PWS/KTS - Infant - What to Expect your first visit
My wife and I received some great help and support from the community here 5 months ago when our daughter was born. We’ve been watching the forums, but haven’t contributed much over the past months as we’re really at the beginning of this process. Well, we had our first visit with a specialist, and thought that a rundown of our experience might help others just starting to explore PWS’s and KTS.
Any comments, or corrections to info are appreciated. We were surprised that the specialist was pushing laser treatment out by years (she even mentioned 10 years at one point). We hope that she is accurate.
Backstory: Our daughter was born 5 months ago, perfectly healthy, large port-wine stain covering her outer right leg, bit of back, and some inside leg. Contradictory information from pediatrician so we booked a specialist appointment. Took till now to meet with the specialist.
Disclaimer: This is a second hand account by memory, and not direct quotes. We are by no means speaking for our specialist.
- the normal meet and greet with backstory. Why we booked, what we’re looking for.
- the doctor physically examined our child. This was a careful examination where she was looking both at the breadth and depth(color, signs of abnormalities deeper in the skin) of the stain.
- She then looked for outward signs of abnormalities (KTS). We could see her checking leg length and circumference from the front and back. She didn’t use any measuring instruments. It was just by eye.
- The doctor then briefly reviewed the case. Definitely a PWS, no outward signs of KTS, signs could show up at any time into teens (generally the earlier the more serious) so we should book yearly appts with her (6 months for the first one).
- a nurse came in to take informal pictures with a digicam for future records.
- She then started to talk about options, which prompted a lot of QandA.
Q and A Session
1) Imaging: She didn’t recommend imaging at this point. Why? No outward signs, imaging at this point involves sedation for the child which is more serious. As there isn’t really anything preventative that can be done, imaging can wait until symptoms or our child is older.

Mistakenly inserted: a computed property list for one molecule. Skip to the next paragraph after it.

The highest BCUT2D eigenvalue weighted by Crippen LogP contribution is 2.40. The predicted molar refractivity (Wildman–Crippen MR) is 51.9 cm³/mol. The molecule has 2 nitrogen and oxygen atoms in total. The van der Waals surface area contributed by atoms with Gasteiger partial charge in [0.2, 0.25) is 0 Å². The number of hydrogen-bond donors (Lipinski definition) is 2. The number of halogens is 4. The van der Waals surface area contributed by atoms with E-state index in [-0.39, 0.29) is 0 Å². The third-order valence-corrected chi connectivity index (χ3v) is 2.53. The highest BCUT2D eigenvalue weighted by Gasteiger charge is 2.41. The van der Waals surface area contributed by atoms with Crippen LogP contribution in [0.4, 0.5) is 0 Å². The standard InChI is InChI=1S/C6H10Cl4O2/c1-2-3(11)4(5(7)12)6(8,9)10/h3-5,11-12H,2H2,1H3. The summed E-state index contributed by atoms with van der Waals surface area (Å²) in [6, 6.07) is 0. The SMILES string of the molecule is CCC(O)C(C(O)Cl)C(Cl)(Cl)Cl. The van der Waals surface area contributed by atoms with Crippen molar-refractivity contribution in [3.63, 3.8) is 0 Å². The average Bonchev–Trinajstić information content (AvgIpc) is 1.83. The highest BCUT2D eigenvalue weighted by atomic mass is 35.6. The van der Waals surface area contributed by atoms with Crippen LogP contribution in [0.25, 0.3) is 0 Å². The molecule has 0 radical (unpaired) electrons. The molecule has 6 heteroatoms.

2) KTS Prevalence Question: We’ve been told KTS is very rare, but then so too is this kind of PWS. How worried should we be? [there was some hesitation as she thought]
Answer: I see a couple children each month with a PWS like this, but only a handful have developed KTS. [This was probably the most unsatisfying aspect of my visit. I was surprised a hospital couldn’t say we’ve seen x patients with this symptom and y% developed KTS. What does a couple and a handful mean? This could be anywhere from 1% to 20%? With everything else in our thoughts, we didn’t press on]
3) Laser Treatment: At this young age, it would involve general anaesthesia as it is painful. [at any rate, as we found, where we live there’s a 2-year waiting period anyways]. Treatment for leg pws are not always as effective. Of course, we could pursue it, but her opinion is there’s no advantage in outcome vs. waiting until the child can decide for herself. [With a two-year wait period, we went ahead and booked a consult anyways. We hope her assessment is accurate, we could look for a private laser clinic, but it sounds like waiting till our daughter is 2-1/2 won’t affect outcome. Fingers crossed]
Q: I’ve read that the earlier the treatment, the better the results, down to 6 months. Should we push for treatment [I had read a study to this effect]? A: There have been some studies demonstrating that, and some not. She was chatting about this with an expert from NY and the consensus seems to be that there really is no conclusive evidence that early intervention helps (whether 6months or 6 years).
Q: I’ve heard general anaesthesia in childhood can have harmful effects [ I read a study]. A: Yes, there have been studies, but they mostly looked at older drugs. No evidence that newer drugs do [or don’t].
Q: Will laser treatment have any effect on KTS A: None whatsoever. The problems caused by KTS are deeper in the skin.
4) Misc Q: Anything else we can do? A: Not really, just monitor visually as she develops, make yearly appointments, book something sooner if you see a visual indication of KTS.
Q: What changes can we expect to the PWS over time. We’ve heard that if untreated or untreatable the colour and texture of the area can change. A: Yes, it can. It will probably get darker, but beyond that it can follow a different course for different people. Some of the more advanced cases though, you’re looking decades out, not in the next few years.